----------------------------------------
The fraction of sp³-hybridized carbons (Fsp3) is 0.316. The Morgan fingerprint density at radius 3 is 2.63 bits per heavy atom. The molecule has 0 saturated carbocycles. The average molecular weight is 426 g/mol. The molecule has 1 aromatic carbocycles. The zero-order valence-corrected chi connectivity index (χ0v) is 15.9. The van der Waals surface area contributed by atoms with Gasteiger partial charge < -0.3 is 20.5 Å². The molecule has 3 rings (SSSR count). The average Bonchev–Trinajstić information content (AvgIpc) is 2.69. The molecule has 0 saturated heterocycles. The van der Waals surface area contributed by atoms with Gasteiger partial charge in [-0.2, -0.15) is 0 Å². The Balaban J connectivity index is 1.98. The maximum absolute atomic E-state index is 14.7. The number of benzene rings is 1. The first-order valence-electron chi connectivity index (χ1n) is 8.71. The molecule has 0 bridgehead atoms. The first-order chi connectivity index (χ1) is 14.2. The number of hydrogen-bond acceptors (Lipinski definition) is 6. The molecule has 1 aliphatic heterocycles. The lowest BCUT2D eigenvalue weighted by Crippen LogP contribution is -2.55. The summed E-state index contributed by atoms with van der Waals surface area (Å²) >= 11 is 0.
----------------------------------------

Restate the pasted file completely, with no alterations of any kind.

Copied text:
The fraction of sp³-hybridized carbons (Fsp3) is 0.316. The Morgan fingerprint density at radius 3 is 2.63 bits per heavy atom. The molecule has 0 saturated carbocycles. The average molecular weight is 426 g/mol. The molecule has 1 aromatic carbocycles. The zero-order valence-corrected chi connectivity index (χ0v) is 15.9. The van der Waals surface area contributed by atoms with Gasteiger partial charge < -0.3 is 20.5 Å². The molecule has 3 rings (SSSR count). The average Bonchev–Trinajstić information content (AvgIpc) is 2.69. The molecule has 0 saturated heterocycles. The van der Waals surface area contributed by atoms with Gasteiger partial charge in [-0.2, -0.15) is 0 Å². The Balaban J connectivity index is 1.98. The maximum absolute atomic E-state index is 14.7. The number of benzene rings is 1. The first-order valence-electron chi connectivity index (χ1n) is 8.71. The molecule has 0 bridgehead atoms. The first-order chi connectivity index (χ1) is 14.2. The number of hydrogen-bond acceptors (Lipinski definition) is 6. The molecule has 1 aliphatic heterocycles. The lowest BCUT2D eigenvalue weighted by Crippen LogP contribution is -2.55. The summed E-state index contributed by atoms with van der Waals surface area (Å²) >= 11 is 0.